In a tea shop steps from the red and golden gates of Chinatown in Victoria, British Columbia, a staff member in a scarlet apron warmly welcomes shoppers with a sample of the tea of the day at Silk Road Tea—today, it’s Japanese sour cherry green tea.
Soft jazz plays in the background, the scent of tea-infused bath and body products fills the air. The merchandising of the entrance is alluring—beautiful teawares, both traditional and modern, from India, China, Morocco, France, and England, are artfully arranged by color, style, and material.
Silk Road Tea, housed in a historic building constructed in 1910, is split into two sections, a result of expansion into a neighboring space. The heart of the store—the tea bar—resides in the second space, with original hardwood floors and exposed red brick walls. Across from the dark wood tea bar is the shop’s “Great Wall of Tea,” showcasing around seventy-five large silver tins of original blends created by shop owner Daniela Cubelic.
The shop is self-serve—customers help themselves to tins in the size of their choice, fill them with tea, and affix a Silk Road label to the top.
Today, Silk Road has two Victoria locations and more than forty employees; this spring, a shop will open in Vancouver’s trendy Kitsilano area. The flagship store is in Canada’s oldest Chinatown. In the late nineteenth century, thousands of Chinese immigrants flocked to the port town during the gold rush and again during the construction of the Canadian Pacific Railway, establishing homes, shops, restaurants, and associations a few blocks from the picturesque Inner Harbour. In the 1920s, immigration from China was restricted, and the neighborhood fell into decline. In the late 1970s and eighties, the city of Victoria began its revival, restoring it to its current, vibrant state and attracting new businesses—like Silk Road Tea, established in 1992.
As a teenager in the 1980s, Cubelic was influenced by the revitalization of Chinatown. Her interest in tea and Asian culture inspired her to apprentice with Chinese and Taiwanese tea masters locally and abroad. She opened Silk Road at age twenty-two. Most of her life has been spent in tea. Holding tea leaves in her hand, she can determine the freshness and the grade, the harvest, the manufacturing method, and if the leaves were stored properly. It’s a skill that Cubelic, hailed by the Globe and Mail as “Canada’s Queen of Tea,” has needed more and more.
“The fact that you were buying loose-leaf tea used to mean that you were buying high-quality tea. That’s not the case anymore,” she says. “You can take low-quality leaves and manufacture them in a way that keeps the leaf intact, so it looks like a better quality leaf than it is.”
Cubelic has used this depth of knowledge to craft more than 100 original blends for Silk Road. Since the shop’s early days, she’s also offered free educational workshops, with themes like cooking with tea, brewing iced teas, and teas for weight loss.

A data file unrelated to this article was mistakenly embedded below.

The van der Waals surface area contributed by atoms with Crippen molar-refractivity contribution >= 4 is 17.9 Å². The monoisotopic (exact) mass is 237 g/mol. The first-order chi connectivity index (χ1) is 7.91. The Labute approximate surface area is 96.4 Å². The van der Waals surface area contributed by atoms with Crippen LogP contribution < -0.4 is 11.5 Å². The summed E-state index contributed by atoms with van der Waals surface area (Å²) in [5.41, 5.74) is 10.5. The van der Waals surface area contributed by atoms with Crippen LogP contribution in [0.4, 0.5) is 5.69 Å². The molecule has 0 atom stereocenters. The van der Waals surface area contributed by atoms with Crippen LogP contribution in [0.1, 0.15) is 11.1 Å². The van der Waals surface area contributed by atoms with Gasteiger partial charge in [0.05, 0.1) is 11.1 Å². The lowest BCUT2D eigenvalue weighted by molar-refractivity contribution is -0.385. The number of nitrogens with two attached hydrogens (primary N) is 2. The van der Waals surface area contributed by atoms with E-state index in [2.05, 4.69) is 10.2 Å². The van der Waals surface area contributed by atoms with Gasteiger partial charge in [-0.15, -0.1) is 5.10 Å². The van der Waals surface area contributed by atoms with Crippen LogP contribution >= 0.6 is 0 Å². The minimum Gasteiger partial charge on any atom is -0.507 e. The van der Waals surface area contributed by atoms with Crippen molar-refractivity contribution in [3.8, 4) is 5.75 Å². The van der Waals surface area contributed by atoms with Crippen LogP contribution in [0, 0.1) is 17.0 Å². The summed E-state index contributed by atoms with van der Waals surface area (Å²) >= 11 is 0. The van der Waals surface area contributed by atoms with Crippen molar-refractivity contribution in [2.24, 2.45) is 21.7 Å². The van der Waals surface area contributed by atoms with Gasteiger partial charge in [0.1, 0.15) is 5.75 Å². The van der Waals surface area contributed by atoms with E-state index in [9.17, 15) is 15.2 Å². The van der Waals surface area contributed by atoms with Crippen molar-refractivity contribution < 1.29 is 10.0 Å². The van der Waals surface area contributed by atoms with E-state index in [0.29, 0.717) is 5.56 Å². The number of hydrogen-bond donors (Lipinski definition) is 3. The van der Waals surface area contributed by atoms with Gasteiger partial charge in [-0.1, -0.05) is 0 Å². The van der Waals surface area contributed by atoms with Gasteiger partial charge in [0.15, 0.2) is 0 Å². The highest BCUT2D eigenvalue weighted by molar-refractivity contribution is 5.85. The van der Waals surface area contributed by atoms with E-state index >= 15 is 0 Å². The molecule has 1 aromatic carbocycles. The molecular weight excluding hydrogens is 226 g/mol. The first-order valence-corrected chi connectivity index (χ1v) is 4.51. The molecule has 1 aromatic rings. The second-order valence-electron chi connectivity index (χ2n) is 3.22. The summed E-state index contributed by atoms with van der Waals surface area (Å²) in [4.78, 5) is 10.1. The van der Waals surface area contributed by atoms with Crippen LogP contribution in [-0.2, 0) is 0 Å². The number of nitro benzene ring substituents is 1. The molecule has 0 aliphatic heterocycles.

Her expertise extends to teawares and cultural tea traditions, which she sees as a counterpart to enjoying the beverage. She’s studied brewing equipment from around the world and knows the significance of patterns and styles important to tea traditions—the wares she sells come with rich stories of culture and history, stories that are helpful to sales staff when explaining the value of pricey items to shoppers.
For years, customers asked Silk Road to sell its loose teas in tea bags, but Cubelic believed the equipment used to bag tea damaged the leaves. After years of searching, she found a suitable equipment manufacturer in Japan, and in 2014 launched ten blends in tea bags to tremendous success: tea sales increased by 40 percent in the first year, without diminishing sales to loose teas. The resale and wholesale business were a huge part of that growth; restaurants, Cubelic found, were keen to adopt the bags, which are easier to use and help with portion control.
Cubelic’s insistence on high-quality, organic ingredients meant it was only a matter of time until she tried to grow her own tea. Vancouver Island has a moderate climate—it’s one of the few places in Canada that gets little snow—and tea can grow there. In 2009, she planted tea gardens in three top-secret locations in Greater Victoria. In the last three years, the plants have yielded a small quantity of delicately flavored black tea, appearing in the Berry Victoria blend.
Despite the promising harvests, the tea-growing team has yet to determine whether “it’s truly possible to grow good quality, good tasting tea,” Cubelic says. “If we end up with tea with no flavor and no antioxidants, that’s not necessarily a good idea.”
If Cubelic’s tea plants meet her high standard, she will expand the gardens and use their yields in more blends. She also dreams of a day when Vancouver Island will have a whole tea industry, “where you can visit the tea estates, like you do wineries.”
Like the tea bags before, Cubelic says growing tea plants is an interesting challenge. “I think in a long-term way and not in terms of short-term profits. . . . That sometimes means you grow more slowly. But you grow more steadily. You do things in the right way.”
—Jessica Natale Woollard is a freelance writer based in Victoria, British Columbia.